“Did you ever dream about someone before you saw them in life? Sort of like you made them up, but you didn’t?”
Most mothers would answer that question immediately: Yes. Yes, we dream about our children before they are born, before we are matched with an adoptive child, before we bring our children home. Before they are in our hearts, they are in our minds.
When I was first pregnant, I dreamt my baby was a girl. She was beautiful in my dreams, with my husband’s blonde hair and blue eyes. But, nightmarishly, she was also a teenager, one of the popular ones. I woke in a cold sweat at the thought of producing a “mean girl,” like those that had so intimidated me in high school. I ended up having a boy, but I still think sometimes about what a daughter of mine might be like, about how I’d mother her. And I think about that particularly when I watch a movie like Manny & Lo (Lisa Krueger, 1996), about two tough girls who could use some mothering.
Eleven year-old Manny is thoughtfully played by a gawky Scarlett Johansson before she grew up and turned glamorous. She opens the film with the lines I quoted above, but Manny is not every mother’s dream. She’s a runaway, a shop-lifter, and a hostage-taker. She’s been kidnapped herself, by her tough-talking sixteen year-old sister Lo (Aleksa Palladino), who feels that the foster family caring for Manny since their mother’s death is substandard. Now the two are on the lam in an old wood-paneled station wagon, sleeping in vacant model homes, checking milk cartons to make sure that their faces don’t appear in those galleries of missing children, and shop-lifting Twinkies to fuel their days. It’s shaping up to be a Thelma & Louise for the ‘tween set until the perceptive Manny points out to her oblivious sister that Lo is pregnant. About eight months pregnant. “Shit,” says Lo.
Faced with the facts, but still somehow quite naïve, Lo takes action. She goes straight to a clinic to “get it taken care of.” She walks out on the exam when she doesn’t like what she hears and changes strategies; they need a place in the country, she tells Manny, a place that will give them some stability “when this thing hits.” They find an empty vacation lodge that suits their purposes; they shoplift some baby gear and then, while they’re at it, decide to kidnap the lady who works at the store to help them deliver the baby.
Elaine (Mary Kay Place) fancies herself a nurse and drives puzzled customers away from the store with her over-abundance of product information; it turns out she’s as orphaned and rootless as her young kidnappers, and although she remains wary of them for a time, methodically trying combinations on the lock around her feet and refusing to eat, she begins to see that these two forgotten girls (“I don’t think anybody’s been ‘after our ass,’ any minute,” Manny tells Lo wearily) could give her a home. She improves the girls’ diet with “hot dish” she makes out of the canned food on the kitchen shelves, cuts Lo’s hair and eases her pregnancy discomforts. She simply listens to Manny, a child right on the brink of womanhood, a girl so perceptive about her sister (who, she comments dryly, has “a natural gift for turbulence”) yet is still kid enough to hypnotize salamanders by reciting the Pledge of Allegiance and to spray her sheets with Arrid Extra-Dry because it reminds her of her alcoholic, drug addicted, deceased, never-much-of-a-mother mom.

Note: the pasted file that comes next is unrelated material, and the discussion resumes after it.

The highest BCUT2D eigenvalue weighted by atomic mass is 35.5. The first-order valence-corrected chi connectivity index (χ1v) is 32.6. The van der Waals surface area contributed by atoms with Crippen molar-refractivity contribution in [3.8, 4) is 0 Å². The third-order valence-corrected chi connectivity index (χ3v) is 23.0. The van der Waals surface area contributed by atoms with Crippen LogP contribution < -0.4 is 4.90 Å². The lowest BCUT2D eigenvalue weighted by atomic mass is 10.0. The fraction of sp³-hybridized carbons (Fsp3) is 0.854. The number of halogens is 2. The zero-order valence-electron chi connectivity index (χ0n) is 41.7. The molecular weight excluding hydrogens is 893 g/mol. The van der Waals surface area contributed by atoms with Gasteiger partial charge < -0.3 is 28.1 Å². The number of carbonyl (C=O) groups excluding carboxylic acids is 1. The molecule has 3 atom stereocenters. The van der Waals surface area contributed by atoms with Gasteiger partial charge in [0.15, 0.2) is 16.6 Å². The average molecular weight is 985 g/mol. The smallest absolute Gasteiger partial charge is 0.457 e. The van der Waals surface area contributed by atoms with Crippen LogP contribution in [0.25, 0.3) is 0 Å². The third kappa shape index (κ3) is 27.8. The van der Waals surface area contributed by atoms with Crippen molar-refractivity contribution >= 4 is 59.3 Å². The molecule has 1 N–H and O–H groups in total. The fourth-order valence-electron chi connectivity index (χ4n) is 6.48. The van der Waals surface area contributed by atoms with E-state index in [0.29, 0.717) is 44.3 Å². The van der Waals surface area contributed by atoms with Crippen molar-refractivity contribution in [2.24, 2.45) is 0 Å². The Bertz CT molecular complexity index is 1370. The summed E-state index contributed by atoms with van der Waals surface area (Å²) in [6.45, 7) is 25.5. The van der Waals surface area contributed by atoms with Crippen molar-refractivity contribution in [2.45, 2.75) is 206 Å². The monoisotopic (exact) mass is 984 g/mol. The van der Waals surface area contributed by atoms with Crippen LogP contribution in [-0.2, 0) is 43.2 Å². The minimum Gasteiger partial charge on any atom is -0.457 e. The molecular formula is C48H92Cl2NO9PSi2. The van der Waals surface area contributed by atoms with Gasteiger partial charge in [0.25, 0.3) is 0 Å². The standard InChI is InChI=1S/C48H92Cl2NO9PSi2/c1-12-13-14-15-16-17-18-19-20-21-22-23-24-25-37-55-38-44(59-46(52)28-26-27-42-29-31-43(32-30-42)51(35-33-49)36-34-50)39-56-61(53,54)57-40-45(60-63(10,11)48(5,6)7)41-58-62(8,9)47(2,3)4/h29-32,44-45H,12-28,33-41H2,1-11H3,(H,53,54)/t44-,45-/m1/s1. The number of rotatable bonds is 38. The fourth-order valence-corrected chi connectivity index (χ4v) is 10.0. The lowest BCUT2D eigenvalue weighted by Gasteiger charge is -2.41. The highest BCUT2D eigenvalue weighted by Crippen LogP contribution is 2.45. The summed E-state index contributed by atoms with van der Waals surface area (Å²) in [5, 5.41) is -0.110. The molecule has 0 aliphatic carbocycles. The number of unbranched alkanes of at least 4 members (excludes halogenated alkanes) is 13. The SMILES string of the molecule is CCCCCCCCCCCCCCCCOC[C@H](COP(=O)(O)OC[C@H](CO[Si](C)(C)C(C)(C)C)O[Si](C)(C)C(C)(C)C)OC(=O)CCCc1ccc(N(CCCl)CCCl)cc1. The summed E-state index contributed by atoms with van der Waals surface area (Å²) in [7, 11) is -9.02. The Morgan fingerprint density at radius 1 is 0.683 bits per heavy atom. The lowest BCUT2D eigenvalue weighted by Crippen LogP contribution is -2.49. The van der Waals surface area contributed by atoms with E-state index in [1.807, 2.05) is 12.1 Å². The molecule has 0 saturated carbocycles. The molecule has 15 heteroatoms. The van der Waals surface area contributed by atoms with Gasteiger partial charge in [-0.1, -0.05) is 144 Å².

Lo may be naïve and immature, but she’s old enough to feel thrown-away, and to feel plenty angry about it. She smokes and swears and bullies her companions. She thrashes about like a tantruming toddler, needing someone just to hold her close until she’s done. She doesn’t trust Elaine, and she barely trusts Manny, who’s charged with checking Elaine’s progress as she runs through the numbers on her combination lock. But Elaine waits her out and keeps the lock on even after she’s figured out the combination and Lo, who has been spying on families at a miniature golf course hoping to find a likely-looking home for her baby, finally sees what Elaine could be: “I used to think, No way can you give your kid to your hostage, but you’re not like most people Elaine, I can really see that now. You’re way past that grudge shit. Stuff. Way past. You’ve got the knowledge, the medical know-how, and it’s not just that — It’s like, you’re the real thing.”
It doesn’t all go quite as Lo plans, of course; nothing in the film does. They have to leave their hide-out unexpectedly, Manny’s pushed to the verge of abandoning her big sister, Elaine vomits at the prospect of actually delivering a baby. But each of them finds a bit of what they’re looking for: Manny finds something like a mother; Elaine finds something like a family; Lo finds something like peace. As they prepare to drive off together at the end of the film, Elaine assigns Manny an essay: “Five hundred words or more, about certain lessons you’ve learned, about taking hostages.” The film ends with Manny’s voice narrating the words that open the film, but we hear them now a bit differently. Maybe no one would sign up for the family that they’ve created, but honestly, not all of us would, if given the choice beforehand, choose exactly what we’ve gotten with our families, either. It’s only after your family is in your heart that you can say, This, this is what I want. What a surprise.